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  • Mad Max:between apocalypse and utopia
  • Dan Hassler-Forest (bio)

'What a lovely day!' The cynical exuberance with which George Miller's iconic Mad Max finally returned to movie screens typifies a contradiction that lies at the heart of this slippery storyworld. Simultaneously a joyous celebration of the beloved film series' long-delayed resurrection and an ironic expression of the film's toxic death cult, the phrase lingers in the mind because it combines the franchise's critical attitude with the visceral thrills it provides. This contradiction – between Mad Max as a work of cultural criticism and Mad Max as an audiovisual spectacle – manifested itself equally in the reception of Mad Max: Fury Road (Miller US 2015): the deluge of excitable reviews, editorials, think-pieces and memes it generated tended to focus either on the film's political agenda, or on its formalist ingenuity as an action film.

While the four films in the Mad Max series (and the occasional transmedia expansion) run the gamut from micro-budgeted Ozsploitation to pre-packaged summer blockbuster, this fundamental tension has defined the franchise and its cultural history. Influential to the point that the term 'Mad Max future' instantly brings to mind a harsh landscape of ecological devastation, resource scarcity and the total breakdown of institutions, its post-apocalyptic future is both existentially terrifying and fundamentally exciting – if only because of the sheer virtuosity of production design, stunt work and world-building. No other film series has made the post-apocalyptic, warlord-ravaged hellscape that seems like the inevitable end game of global capitalism so much fun.

Even Mad Max (Miller Australia 1979), an outlier in the franchise in more ways than one, exhibits this characteristic structure of feeling. Set just 'a few years in the future' – as the opening caption indicates – the first film plays like a slightly more futuristic variation on the 1970s Hollywood trend of cynical cop/vigilante action films, such as Dirty Harry (Siegel US 1971) and Death Wish (Winner US 1974), adding in more spectacular chases and more obviously batshit-crazy stunts. Considering the vaguely punk 'rags 'n leather' aesthetic that has flourished in the sequels, it is always surprising to find how the breakout Aussie hit that started the franchise is only minimally [End Page 301] science-fictional: for US grindhouse audiences – viewing the film in a rather hilariously dubbed American release version – it was surely the spectacle of lawless motorcycle gangs ruling over backwater towns surrounded by the unfathomable emptiness of outback roads that made it seem futuristic.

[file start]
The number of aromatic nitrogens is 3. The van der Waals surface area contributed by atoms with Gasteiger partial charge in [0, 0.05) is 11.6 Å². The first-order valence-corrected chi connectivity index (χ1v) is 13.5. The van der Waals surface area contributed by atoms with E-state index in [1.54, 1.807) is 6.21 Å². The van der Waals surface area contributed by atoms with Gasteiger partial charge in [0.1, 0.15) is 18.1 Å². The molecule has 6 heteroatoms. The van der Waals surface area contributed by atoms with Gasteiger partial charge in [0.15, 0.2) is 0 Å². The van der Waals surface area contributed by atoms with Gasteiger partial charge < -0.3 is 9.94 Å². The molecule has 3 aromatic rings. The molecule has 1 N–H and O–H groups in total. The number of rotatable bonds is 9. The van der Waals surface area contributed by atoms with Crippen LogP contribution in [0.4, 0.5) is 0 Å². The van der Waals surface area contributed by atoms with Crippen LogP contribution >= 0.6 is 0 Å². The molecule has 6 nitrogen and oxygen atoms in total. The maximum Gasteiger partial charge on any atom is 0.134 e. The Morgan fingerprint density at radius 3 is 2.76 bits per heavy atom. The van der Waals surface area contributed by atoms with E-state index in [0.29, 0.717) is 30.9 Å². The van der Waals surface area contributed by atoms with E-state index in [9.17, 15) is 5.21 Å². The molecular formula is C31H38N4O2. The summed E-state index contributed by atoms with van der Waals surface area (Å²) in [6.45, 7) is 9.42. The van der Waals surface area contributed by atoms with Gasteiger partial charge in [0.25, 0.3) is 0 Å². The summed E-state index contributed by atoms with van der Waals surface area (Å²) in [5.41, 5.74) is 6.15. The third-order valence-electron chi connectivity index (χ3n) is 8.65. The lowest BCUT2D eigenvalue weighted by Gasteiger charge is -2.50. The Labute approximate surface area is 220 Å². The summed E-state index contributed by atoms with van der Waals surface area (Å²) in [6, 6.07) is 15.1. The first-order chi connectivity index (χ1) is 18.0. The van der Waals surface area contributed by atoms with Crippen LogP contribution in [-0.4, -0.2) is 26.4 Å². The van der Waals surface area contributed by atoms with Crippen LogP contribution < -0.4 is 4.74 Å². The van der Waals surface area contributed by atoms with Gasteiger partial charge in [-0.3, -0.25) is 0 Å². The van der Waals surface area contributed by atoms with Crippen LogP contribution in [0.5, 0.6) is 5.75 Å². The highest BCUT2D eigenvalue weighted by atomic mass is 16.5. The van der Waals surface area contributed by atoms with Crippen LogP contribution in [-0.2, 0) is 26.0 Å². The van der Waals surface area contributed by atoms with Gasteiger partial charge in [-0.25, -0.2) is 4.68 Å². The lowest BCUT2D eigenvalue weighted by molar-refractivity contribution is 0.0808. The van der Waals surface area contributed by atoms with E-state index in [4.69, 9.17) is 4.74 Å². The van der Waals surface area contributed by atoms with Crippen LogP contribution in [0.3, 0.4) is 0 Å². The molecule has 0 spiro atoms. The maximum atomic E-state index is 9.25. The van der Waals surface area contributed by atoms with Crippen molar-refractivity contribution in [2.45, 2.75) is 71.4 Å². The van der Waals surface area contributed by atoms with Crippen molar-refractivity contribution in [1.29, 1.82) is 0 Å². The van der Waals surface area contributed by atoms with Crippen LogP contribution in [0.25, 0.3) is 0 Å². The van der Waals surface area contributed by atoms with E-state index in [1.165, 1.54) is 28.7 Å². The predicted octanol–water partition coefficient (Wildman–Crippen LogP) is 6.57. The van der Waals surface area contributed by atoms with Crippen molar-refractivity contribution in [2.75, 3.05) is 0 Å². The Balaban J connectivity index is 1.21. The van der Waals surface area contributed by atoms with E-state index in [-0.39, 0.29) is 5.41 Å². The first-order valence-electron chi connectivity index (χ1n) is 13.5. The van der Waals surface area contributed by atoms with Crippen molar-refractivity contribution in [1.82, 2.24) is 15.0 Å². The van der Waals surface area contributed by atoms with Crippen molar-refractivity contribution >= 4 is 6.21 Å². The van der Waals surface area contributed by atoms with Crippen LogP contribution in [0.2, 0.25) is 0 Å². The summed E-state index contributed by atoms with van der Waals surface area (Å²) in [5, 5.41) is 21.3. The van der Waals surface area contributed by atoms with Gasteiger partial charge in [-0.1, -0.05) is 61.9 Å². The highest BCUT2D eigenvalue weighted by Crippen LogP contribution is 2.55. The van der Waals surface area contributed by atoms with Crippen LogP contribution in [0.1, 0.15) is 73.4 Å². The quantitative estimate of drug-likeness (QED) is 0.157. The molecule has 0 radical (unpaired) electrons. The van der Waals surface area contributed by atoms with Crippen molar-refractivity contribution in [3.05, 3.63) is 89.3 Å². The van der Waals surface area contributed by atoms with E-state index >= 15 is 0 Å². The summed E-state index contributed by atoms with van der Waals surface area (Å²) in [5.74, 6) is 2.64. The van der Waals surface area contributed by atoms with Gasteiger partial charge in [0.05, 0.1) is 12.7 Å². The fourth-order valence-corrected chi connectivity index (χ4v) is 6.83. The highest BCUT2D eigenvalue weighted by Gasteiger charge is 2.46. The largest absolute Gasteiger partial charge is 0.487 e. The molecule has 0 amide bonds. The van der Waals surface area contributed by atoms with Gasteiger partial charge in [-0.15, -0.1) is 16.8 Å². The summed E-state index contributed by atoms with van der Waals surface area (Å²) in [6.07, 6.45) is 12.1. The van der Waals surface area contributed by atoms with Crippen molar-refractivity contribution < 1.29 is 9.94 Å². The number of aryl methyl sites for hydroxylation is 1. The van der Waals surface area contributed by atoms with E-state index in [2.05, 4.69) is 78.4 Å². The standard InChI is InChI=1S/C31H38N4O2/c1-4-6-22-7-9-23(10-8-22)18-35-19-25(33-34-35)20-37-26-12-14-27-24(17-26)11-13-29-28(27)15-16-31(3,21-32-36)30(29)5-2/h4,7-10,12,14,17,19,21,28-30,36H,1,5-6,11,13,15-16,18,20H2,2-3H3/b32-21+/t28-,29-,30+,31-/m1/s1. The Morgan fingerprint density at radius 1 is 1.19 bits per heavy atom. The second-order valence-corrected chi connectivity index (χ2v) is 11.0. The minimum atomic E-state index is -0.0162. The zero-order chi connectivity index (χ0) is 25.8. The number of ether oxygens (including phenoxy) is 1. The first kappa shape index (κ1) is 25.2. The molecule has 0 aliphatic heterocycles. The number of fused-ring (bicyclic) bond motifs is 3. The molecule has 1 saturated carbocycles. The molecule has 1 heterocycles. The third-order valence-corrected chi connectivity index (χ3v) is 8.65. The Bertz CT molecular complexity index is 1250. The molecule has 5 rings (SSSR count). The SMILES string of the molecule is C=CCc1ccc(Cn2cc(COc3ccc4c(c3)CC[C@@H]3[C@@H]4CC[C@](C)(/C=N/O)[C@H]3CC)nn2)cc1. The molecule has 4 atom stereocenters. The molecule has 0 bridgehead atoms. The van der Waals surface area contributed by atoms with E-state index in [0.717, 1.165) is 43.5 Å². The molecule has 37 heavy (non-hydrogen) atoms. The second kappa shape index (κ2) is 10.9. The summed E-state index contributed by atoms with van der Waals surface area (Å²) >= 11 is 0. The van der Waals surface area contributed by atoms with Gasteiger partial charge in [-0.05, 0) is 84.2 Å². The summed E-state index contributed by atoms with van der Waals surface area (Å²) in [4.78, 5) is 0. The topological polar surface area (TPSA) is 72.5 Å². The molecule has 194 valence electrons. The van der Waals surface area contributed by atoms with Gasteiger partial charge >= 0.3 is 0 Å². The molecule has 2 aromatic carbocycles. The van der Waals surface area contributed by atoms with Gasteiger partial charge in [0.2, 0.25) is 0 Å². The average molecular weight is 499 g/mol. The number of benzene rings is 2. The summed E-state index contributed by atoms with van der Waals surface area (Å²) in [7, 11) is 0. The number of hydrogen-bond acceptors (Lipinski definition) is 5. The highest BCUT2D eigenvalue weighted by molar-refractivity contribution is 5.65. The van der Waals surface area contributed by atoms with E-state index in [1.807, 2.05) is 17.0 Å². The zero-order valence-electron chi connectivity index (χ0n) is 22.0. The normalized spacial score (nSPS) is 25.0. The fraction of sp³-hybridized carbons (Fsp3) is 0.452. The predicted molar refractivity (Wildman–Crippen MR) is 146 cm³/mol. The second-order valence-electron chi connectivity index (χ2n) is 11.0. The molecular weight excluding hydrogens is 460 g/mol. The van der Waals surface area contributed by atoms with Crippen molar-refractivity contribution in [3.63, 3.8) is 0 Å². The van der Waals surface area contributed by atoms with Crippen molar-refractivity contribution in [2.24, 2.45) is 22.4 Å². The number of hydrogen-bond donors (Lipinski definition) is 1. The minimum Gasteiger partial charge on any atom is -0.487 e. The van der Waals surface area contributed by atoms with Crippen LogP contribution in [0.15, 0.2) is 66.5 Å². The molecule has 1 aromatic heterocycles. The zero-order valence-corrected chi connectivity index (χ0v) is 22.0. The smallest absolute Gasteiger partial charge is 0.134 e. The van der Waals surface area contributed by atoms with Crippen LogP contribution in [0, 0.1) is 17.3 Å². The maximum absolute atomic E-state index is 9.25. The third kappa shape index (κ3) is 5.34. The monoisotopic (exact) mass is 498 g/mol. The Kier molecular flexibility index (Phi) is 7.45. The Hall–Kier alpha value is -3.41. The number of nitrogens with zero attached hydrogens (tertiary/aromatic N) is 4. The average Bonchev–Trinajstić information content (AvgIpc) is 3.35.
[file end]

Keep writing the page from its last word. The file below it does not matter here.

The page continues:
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Promotional poster. Warner Bros. Pictures.

But even more than its depiction of its near-future dystopian landscape, Mad Max established a genuinely nasty worldview, and a politics of absolute nihilism. It depicts a Western society on the brink of collapse, the very first shot in the film unsubtly depicting a dilapidated and falling-apart Halls of Justice sign1 as Max Rockatansky (an implausibly young Mel Gibson) fights an obviously losing battle with irredeemably evil motorcycle gangs. Explicitly identified as the last remaining embodiment of law enforcement, Max initially represents the implacable last vestige of social order, combining his legal status as police officer with his symbolic authority as head of an idealised nuclear family. But of course the gratuitous murder of his wife and infant child transforms Max from stoic cop to vindictive vigilante, hunting down and sadistically killing the individual gang members who conveniently combine societal collapse and Max's personal loss.

Where this first film thus gives a revved-up depiction of the more general sense of fragmentation and social decay so prevalent in 1970s genre cinema, [End Page 302] the sequels would move into a more explicitly post-apocalyptic future where the collapse has become total. In this context, the subsequent films repeatedly attempt to reverse the first film's dynamic. Beginning with Mad Max 2 (Miller Australia 1981),2 the narratives are organised around redemptive arcs, as 'that broken, hollow shell of a man' finds ways of reconnecting to various communities as a reluctant but obvious saviour figure. While the second film's memorable opening montage does combine stock footage of societal collapse with footage from...


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pp. 301-306
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